Washington President Bush was rushed to a secure underground White House bunker and Vice President Dick Cheney was whisked outside the compound Wednesday because of a “radar anomaly” – perhaps a flock of birds or pocket of rain – that was mistaken for a plane flying in restricted airspace.
The late-morning scare was determined within minutes to be a false alarm, and business quickly returned to normal. Later in the day, security officials sent a robotic device to investigate what turned out to be a harmless bag left along Pennsylvania Avenue in front of the White House.
There have been similar alarms before, sparked by a blip on a radar screen that looks like an aircraft venturing into the area around the White House that is off-limits to aircraft.
In November 2003, the White House was briefly evacuated while Air Force fighter jets were scrambled to investigate a tripped radar alert that also triggered fears – also groundless – of an airspace violation. Bush was in Britain at the time.
This time, though, Bush was in the Oval Office when radar picked up something. Helicopters were sent to check it out and found there was no errant aircraft, said Brian Roehrkasse, a Homeland Security Department spokesman.
Before that could be confirmed, though, the Secret Service leapt into action.
They moved the president and vice president out of danger. Officers toting shotguns raced around the compound taking up positions. A surface-to-air missile battery recently installed on the roof of a nearby building was raised to fire position. Some White House staff members were evacuated from the West Wing. Tour groups were hustled out of the executive mansion, and a park across the street from the White House was cleared.
Some parts of the compound, such as the area where the press is housed, were not notified of the threat or moved.
Mom whose body kept in freezer died naturally
La Crosse, Wis. An elderly woman whose body was kept in the freezer for four years while her son continued to collect her Social Security checks appeared to have died of natural causes, according to autopsy results released Wednesday.
Sheriff Mike Weissenberger said it appeared that the woman died of kidney and heart failure, but pathologists were still awaiting toxicology tests.
The body was found packed in 200 to 300 pounds of ice inside a chest-style freezer in the woman’s basement Sunday after a 15-hour police standoff with her 52-year-old son, Philip Schuth, who was arrested on charges of shooting a neighbor.
Schuth told authorities that his mother died naturally in 2000 but that he was afraid he would be blamed.
Boy, 10, charged in father’s murder
Humboldt, Kan. Prosecutors brought a murder charge Wednesday against a 10-year-old boy who allegedly killed his father with a shotgun and then walked to a neighbor’s doorstep and said, “I done something really bad.”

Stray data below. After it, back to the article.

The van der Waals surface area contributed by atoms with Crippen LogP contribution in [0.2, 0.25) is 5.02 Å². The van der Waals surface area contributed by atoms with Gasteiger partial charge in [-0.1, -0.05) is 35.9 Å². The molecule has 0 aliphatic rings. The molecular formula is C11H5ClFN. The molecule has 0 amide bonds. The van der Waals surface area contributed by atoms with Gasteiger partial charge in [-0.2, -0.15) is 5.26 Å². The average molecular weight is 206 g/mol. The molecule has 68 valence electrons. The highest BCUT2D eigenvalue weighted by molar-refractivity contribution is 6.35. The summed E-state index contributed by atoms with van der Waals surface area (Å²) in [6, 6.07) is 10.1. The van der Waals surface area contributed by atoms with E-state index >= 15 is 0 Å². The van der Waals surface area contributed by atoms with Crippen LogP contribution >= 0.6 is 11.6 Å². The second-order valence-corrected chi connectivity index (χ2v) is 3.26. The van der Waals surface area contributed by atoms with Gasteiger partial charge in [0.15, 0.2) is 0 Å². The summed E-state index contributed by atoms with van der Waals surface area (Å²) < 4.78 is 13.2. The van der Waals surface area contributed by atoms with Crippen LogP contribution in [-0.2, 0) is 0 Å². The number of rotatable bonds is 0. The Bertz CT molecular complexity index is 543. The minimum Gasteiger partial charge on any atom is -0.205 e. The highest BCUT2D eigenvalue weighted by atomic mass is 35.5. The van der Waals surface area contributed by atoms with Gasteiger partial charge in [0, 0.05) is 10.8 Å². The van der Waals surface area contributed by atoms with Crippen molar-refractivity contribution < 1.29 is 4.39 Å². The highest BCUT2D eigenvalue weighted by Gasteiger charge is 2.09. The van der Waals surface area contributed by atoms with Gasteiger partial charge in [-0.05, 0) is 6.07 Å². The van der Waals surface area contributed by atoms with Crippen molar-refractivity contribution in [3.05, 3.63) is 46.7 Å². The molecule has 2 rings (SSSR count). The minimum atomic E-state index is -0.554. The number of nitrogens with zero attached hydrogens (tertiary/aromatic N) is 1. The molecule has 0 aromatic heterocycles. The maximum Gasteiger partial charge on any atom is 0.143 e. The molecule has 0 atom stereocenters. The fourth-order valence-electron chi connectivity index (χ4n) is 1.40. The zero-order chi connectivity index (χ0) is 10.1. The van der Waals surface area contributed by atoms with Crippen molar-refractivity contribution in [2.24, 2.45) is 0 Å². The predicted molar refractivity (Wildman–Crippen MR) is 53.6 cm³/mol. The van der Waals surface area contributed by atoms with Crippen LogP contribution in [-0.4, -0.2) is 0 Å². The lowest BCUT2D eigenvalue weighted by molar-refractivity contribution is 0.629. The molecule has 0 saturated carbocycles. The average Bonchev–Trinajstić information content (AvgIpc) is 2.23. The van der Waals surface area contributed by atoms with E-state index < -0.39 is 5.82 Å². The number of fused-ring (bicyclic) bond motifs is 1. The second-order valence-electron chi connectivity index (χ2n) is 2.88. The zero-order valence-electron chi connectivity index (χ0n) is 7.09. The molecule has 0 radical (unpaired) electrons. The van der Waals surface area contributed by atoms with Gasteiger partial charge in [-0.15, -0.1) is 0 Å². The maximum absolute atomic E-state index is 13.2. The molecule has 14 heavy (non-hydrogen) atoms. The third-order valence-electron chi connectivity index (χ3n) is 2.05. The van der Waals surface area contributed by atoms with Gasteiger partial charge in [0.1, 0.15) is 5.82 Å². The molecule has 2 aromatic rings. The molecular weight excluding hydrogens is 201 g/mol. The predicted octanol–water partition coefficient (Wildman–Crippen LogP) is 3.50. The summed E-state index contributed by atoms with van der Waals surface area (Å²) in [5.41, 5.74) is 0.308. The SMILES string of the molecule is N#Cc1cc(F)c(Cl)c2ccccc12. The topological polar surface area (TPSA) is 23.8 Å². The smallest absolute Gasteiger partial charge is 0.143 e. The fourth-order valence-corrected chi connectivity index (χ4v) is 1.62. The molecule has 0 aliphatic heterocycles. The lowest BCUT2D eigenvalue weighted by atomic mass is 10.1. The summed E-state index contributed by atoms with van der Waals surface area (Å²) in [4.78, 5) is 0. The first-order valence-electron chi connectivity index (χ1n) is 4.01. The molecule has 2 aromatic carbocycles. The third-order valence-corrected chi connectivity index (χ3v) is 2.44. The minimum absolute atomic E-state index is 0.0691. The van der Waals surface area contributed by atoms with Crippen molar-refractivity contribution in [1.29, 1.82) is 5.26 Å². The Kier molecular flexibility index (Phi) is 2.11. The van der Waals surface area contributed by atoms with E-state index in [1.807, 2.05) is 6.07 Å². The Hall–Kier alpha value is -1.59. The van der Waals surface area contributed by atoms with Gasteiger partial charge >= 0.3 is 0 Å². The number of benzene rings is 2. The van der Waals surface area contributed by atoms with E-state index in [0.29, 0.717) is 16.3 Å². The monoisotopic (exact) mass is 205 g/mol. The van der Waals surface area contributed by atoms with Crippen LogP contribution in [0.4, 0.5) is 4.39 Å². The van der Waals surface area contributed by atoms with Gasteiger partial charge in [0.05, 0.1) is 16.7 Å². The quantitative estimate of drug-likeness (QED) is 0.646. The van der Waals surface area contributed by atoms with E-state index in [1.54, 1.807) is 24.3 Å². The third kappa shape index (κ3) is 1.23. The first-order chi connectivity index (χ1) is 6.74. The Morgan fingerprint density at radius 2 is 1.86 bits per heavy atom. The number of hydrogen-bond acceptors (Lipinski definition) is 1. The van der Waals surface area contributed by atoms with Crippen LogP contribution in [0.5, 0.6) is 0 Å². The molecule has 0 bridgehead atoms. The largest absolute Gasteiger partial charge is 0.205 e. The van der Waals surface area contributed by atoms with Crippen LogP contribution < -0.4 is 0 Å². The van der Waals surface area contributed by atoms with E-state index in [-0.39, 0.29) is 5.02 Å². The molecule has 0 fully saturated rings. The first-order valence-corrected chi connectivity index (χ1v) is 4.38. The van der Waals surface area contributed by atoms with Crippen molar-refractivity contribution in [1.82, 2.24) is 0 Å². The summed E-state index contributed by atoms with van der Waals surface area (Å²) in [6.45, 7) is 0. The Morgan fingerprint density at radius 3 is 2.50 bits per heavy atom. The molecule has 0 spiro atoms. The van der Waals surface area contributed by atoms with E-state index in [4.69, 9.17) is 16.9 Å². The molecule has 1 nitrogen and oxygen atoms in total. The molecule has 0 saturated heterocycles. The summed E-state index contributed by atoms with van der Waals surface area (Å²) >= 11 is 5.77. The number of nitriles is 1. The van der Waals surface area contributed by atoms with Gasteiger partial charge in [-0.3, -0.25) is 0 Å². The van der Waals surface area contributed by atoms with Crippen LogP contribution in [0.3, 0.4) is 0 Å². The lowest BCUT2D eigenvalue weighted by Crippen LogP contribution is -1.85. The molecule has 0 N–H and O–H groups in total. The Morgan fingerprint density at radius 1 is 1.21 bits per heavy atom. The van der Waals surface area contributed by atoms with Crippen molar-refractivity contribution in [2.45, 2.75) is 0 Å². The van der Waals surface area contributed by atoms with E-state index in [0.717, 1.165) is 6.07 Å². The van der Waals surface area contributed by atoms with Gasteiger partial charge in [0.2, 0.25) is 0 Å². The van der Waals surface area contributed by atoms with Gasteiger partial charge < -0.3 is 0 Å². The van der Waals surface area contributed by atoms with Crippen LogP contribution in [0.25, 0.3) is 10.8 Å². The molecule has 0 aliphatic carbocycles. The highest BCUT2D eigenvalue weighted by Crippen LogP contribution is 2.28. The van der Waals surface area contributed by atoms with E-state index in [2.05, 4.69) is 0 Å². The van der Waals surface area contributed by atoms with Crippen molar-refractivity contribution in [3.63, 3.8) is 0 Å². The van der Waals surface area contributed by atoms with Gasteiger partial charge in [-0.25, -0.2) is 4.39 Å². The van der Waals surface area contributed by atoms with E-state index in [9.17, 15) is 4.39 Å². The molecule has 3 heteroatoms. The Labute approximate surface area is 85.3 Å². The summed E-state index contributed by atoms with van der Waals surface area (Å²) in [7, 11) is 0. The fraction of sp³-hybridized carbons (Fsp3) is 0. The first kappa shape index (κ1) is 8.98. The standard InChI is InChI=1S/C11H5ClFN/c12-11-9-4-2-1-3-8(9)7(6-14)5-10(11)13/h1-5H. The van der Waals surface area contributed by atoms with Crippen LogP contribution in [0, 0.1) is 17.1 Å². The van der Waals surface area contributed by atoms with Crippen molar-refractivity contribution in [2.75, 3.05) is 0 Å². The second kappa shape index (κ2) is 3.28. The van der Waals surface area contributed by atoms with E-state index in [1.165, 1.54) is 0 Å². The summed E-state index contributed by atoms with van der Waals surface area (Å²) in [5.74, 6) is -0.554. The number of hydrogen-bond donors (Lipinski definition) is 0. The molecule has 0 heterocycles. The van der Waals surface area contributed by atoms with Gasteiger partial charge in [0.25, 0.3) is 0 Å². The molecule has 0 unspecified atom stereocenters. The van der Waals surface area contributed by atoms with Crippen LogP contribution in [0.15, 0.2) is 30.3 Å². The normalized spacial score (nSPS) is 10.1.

Robert D. Hamlin, 43, was found dead Sunday night on the living room couch at his home near Humboldt. Sheriff’s deputies found the boy a quarter-mile away with a 20-gauge shotgun.
The boy, whose name was not released, was charged as a juvenile and could be held until age 23 if convicted. Authorities are trying to determine the motive.
Carolyn Moore said the boy appeared at her door Sunday night after the shooting, clad only in his underwear and holding a shotgun.
“There stood this poor, scared, half-naked little boy saying, ‘Help me, help me. Hide me. They’re after me,’ ” Moore said. “I could see the fear in his eye. He said, ‘They’re going to get me and spank me hard.’
“The child said, ‘I done something really bad,’ ” she said. “And I said, ‘What did you do?’ He said, ‘I shot my dad.’ “
Moore said the father “would do anything in the world for you. He was an extremely hard worker and took care of his family.” She said he worked at a local factory.
Group investigating film’s horse deaths
Simi Valley, Calif. Two days after a horse died during filming of a remake of the 1943 classic “My Friend Flicka,” an animal-welfare group said it has learned another horse had died on the set two weeks earlier.
A quarter horse tripped during a rodeo scene and broke a back leg April 11 at the Blue Sky Ranch in Simi Valley, American Humane Association spokeswoman Sara Spaulding said Wednesday.
The horse was put down after a veterinarian on the set determined the injury was untreatable, she said.
On Monday, a rodeo horse died after it broke away from handlers and tripped on its rope at the Hansen Dam Equestrian Center in the San Fernando Valley.
Spaulding said an investigation was being conducted to determine whether guidelines were being followed during filming. She said 20th Century Fox, which is producing the film, did not immediately report the death and that the association became aware of the incident Wednesday.
Deadline passes on winning lotto ticket
Olympia Time has run out on the biggest unclaimed prize in the Washington State Lottery.
No one presented the winning ticket, which was sold Oct. 27 at a Safeway store in Bremerton, by the deadline of 5 p.m. Monday.
As a result, the $1.2 million prize money reverted to an unclaimed prize fund, which is used to finance future jackpots.
Regular Lotto ticket buyers at the store scrambled to try to find the winning ticket, but no one succeeded, night manager Nick Waldbillig said.
One popular theory was that a sailor bought the winning ticket, then was sent to sea before he could redeem it, the store manager said.
“My personal opinion?” Waldbillig said. “Somebody bought it and forgot about it.”